The Guggenheim Museum of Bilbao presents the installation of a spectacular work by Lucio fontana in its atrium, which visitors to the gallery will be able to enjoy for the next three years. ‘Neon structure for the IX Milan Triennale’, conceived by the great Italian-Argentine artist in 1951, it is a piece that can be considered at the same time a drawing, a sculpture, a work of luminous design and an expressive line frozen in the air. Its exhibition is the result of the collaboration between the Fondazione Lucio Fontana in Milan and the Guggenheim Museum Bilbao.
The complexity of this work, which in 2019 was part of the exhibition Lucio Fontana. On the threshold‘, finds an exceptional interlocutor in the building designed by Frank Gehry, whose sketches scrawled on paper are reminiscent of Fontana’s spatial arabesques. Due to its luminosity and dimensions, the imposing neon mocks perspective and distance, providing the viewer with an intensified experience of architecture, perceptible from both inside and outside the museum.
Throughout his career, Lucio Fontana (Rosario, Argentina, 1899-Varese, Italy, 1968) He made space a subject of constant research and meditation, which he would address in multiple contexts and through very diverse materials. After giving rise to the birth of the space movement and returning to Italy in 1947, Fontana progressively took the path of radical abstraction and experimentation. A pioneer in his use of vacuum as a generator of the work of art and its differential component, Fontana was a key figure in the development of multiple avant-garde groups -among them, the international group Zero-, as well as a reference for notable artists of generations later, like Yves Klein, Jorge Oteiza or Jesús Rafael Soto. Despite being known worldwide for his dazzling monochrome canvases, cut and perforated, Fontana always considered himself a sculptor and approached each piece as a complete experience of color and gesture, time, depth, volume, material and light.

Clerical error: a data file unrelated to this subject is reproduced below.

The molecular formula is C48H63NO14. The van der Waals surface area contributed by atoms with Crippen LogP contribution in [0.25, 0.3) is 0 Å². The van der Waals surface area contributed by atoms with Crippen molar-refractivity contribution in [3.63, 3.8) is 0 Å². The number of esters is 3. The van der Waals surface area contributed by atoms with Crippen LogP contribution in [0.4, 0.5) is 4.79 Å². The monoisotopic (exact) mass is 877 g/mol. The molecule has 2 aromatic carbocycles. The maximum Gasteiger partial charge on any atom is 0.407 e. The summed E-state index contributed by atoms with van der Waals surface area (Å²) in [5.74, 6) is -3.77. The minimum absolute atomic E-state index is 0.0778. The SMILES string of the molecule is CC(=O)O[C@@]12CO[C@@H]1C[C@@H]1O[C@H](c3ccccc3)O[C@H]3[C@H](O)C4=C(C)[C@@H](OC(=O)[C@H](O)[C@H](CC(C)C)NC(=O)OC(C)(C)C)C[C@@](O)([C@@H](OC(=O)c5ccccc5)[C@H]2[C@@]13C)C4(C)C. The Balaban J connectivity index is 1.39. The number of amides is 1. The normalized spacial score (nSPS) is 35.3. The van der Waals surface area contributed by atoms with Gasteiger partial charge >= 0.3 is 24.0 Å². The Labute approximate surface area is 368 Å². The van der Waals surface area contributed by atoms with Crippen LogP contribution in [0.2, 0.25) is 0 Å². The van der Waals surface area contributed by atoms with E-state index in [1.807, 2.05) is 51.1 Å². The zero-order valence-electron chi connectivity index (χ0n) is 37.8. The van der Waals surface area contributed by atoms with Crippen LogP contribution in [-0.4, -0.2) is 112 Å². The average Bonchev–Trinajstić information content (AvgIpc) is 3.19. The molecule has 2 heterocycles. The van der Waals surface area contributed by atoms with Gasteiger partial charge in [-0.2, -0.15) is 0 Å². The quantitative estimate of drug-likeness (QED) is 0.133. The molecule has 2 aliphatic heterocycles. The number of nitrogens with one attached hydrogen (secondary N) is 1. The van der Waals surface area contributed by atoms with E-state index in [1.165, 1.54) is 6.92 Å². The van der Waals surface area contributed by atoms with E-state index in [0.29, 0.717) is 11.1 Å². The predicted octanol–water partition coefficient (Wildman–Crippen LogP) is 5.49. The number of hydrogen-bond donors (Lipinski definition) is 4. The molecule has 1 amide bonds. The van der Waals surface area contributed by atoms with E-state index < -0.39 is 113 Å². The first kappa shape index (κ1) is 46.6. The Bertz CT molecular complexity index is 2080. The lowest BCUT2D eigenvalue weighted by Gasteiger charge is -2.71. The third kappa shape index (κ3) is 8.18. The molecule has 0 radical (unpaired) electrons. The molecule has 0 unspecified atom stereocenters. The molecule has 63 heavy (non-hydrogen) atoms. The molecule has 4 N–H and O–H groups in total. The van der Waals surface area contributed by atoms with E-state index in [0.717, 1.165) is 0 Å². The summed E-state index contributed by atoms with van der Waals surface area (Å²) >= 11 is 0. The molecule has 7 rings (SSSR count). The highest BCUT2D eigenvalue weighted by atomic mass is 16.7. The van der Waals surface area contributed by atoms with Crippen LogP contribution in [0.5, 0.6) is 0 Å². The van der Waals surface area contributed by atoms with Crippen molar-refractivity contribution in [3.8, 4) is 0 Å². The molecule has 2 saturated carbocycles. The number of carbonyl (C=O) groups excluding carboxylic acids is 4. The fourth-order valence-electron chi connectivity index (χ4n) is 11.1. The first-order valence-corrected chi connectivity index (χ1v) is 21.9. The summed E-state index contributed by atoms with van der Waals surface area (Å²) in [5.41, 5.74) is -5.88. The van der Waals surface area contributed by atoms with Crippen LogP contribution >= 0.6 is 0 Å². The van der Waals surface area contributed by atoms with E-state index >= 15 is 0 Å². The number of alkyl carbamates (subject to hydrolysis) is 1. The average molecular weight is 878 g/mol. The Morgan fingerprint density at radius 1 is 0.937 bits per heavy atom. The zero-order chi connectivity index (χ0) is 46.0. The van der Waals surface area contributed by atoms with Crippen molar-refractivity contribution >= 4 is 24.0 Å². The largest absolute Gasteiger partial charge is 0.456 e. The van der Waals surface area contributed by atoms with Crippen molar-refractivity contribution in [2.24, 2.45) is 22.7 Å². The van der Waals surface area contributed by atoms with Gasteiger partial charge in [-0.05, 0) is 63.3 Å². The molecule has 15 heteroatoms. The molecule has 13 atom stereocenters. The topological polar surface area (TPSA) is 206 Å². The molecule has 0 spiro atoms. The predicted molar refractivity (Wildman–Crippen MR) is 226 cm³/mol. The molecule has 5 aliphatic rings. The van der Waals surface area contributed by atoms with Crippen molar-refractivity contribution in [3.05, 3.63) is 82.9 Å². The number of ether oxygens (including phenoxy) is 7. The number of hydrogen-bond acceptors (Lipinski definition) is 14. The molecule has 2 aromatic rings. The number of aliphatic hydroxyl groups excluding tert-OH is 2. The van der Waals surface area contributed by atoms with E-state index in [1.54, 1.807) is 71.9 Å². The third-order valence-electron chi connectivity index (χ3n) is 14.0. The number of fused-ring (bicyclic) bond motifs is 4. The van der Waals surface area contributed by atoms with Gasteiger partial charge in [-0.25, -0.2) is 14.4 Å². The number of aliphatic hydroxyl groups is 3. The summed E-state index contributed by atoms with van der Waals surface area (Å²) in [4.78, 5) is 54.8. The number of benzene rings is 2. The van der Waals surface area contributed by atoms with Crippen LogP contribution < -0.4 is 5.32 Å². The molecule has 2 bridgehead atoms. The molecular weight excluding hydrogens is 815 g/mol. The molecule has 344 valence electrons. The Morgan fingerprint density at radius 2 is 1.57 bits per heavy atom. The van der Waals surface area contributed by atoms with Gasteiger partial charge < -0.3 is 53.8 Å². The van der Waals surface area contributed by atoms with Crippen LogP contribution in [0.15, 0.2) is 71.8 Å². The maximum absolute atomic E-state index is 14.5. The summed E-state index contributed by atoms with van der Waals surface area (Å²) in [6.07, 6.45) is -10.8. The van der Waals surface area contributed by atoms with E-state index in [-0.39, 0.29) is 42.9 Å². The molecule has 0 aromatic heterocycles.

In the words of the president of the Fondazione Lucio Fontana, Paolo Laurini, «it can certainly be considered one of the most representative and iconic works by Lucio Fontana, an absolute example of his groundbreaking creativity ». For Laurini, the presentation of this work in the atrium of the Guggenheim Museum Bilbao is exceptional, because «the artist always had a special relationship with architects, to whom he felt close in their spatial sensitivity. The great naturalness with which Fontana’s installation in Bilbao dialogues with the fascinating architecture of Frank Gehry – offering suggestive and unpublished visions and perspectives – makes us think that this relationship finds an ideal continuity here ».
‘The Neon Structure for the IX Milan Triennale’ is one of the most resounding expressions of the conjunction of art and technology in the 20th century. Made of a surprising material for the aesthetic criteria of its time, the piece resulted from a specific commission for the lobby of the Milan Triennale in 1951. It is possible that Fontana responded, with his space neon drawing, to the famous’ light drawings ‘made by Pablo Picasso in collaboration with the photographer Gjon Mili in 1950. Faced with the use of electric light as an exotic material for traditional arts, Fontana proposed with his hundred meters of curly and chaotic neon a tour de force to the capacity of the industry of the time, thus making effective one of the proclamations of the 1948 space manifesto: «With the resources of modern technique, we will make them appear in the sky: artificial forms, / rainbows of wonder, / posters luminous ». At the same time, its layout unexpectedly united the Baroque aesthetic, which he admired so much from his youth, with the technological program of the space age.